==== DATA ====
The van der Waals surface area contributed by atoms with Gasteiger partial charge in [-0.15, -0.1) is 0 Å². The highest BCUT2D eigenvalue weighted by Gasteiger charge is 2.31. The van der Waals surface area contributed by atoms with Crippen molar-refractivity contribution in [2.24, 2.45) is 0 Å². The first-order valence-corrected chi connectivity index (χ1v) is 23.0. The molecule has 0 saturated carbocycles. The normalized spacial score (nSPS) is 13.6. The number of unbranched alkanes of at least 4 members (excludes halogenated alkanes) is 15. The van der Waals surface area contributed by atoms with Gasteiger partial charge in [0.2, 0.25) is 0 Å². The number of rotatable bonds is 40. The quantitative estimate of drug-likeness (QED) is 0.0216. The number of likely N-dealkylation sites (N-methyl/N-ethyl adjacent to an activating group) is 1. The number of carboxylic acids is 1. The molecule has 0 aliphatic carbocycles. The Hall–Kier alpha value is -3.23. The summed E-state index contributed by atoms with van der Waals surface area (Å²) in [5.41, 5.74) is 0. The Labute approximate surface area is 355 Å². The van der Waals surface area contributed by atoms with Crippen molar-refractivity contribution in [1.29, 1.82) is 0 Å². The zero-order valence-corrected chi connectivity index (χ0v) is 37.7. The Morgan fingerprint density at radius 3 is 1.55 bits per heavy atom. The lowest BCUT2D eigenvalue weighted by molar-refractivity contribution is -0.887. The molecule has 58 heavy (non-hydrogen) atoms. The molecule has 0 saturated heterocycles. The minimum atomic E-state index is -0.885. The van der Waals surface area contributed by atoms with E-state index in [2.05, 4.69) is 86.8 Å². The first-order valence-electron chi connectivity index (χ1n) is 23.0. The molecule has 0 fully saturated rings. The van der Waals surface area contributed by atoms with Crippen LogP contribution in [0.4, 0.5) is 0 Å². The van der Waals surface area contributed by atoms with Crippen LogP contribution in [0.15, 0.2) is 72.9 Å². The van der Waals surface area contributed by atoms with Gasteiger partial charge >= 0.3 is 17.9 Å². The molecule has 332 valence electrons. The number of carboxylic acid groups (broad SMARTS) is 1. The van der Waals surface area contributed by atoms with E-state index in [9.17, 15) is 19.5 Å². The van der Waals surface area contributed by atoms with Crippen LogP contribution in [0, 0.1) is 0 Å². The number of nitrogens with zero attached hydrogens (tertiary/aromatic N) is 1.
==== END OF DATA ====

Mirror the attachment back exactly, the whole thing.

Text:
The van der Waals surface area contributed by atoms with Gasteiger partial charge in [-0.15, -0.1) is 0 Å². The highest BCUT2D eigenvalue weighted by Gasteiger charge is 2.31. The van der Waals surface area contributed by atoms with Crippen molar-refractivity contribution in [2.24, 2.45) is 0 Å². The first-order valence-corrected chi connectivity index (χ1v) is 23.0. The molecule has 0 saturated carbocycles. The normalized spacial score (nSPS) is 13.6. The number of unbranched alkanes of at least 4 members (excludes halogenated alkanes) is 15. The van der Waals surface area contributed by atoms with Gasteiger partial charge in [0.2, 0.25) is 0 Å². The number of rotatable bonds is 40. The quantitative estimate of drug-likeness (QED) is 0.0216. The number of likely N-dealkylation sites (N-methyl/N-ethyl adjacent to an activating group) is 1. The number of carboxylic acids is 1. The molecule has 0 aliphatic carbocycles. The Hall–Kier alpha value is -3.23. The summed E-state index contributed by atoms with van der Waals surface area (Å²) in [5.41, 5.74) is 0. The Labute approximate surface area is 355 Å². The van der Waals surface area contributed by atoms with Crippen molar-refractivity contribution in [1.29, 1.82) is 0 Å². The zero-order valence-corrected chi connectivity index (χ0v) is 37.7. The Morgan fingerprint density at radius 3 is 1.55 bits per heavy atom. The lowest BCUT2D eigenvalue weighted by molar-refractivity contribution is -0.887. The molecule has 58 heavy (non-hydrogen) atoms. The molecule has 0 saturated heterocycles. The minimum atomic E-state index is -0.885. The van der Waals surface area contributed by atoms with E-state index in [2.05, 4.69) is 86.8 Å². The first-order valence-electron chi connectivity index (χ1n) is 23.0. The molecule has 0 fully saturated rings. The van der Waals surface area contributed by atoms with Crippen LogP contribution in [0.4, 0.5) is 0 Å². The van der Waals surface area contributed by atoms with Crippen LogP contribution in [0.15, 0.2) is 72.9 Å². The van der Waals surface area contributed by atoms with Gasteiger partial charge >= 0.3 is 17.9 Å². The molecule has 332 valence electrons. The number of carboxylic acid groups (broad SMARTS) is 1. The van der Waals surface area contributed by atoms with E-state index in [9.17, 15) is 19.5 Å². The van der Waals surface area contributed by atoms with Crippen LogP contribution in [0, 0.1) is 0 Å². The number of nitrogens with zero attached hydrogens (tertiary/aromatic N) is 1.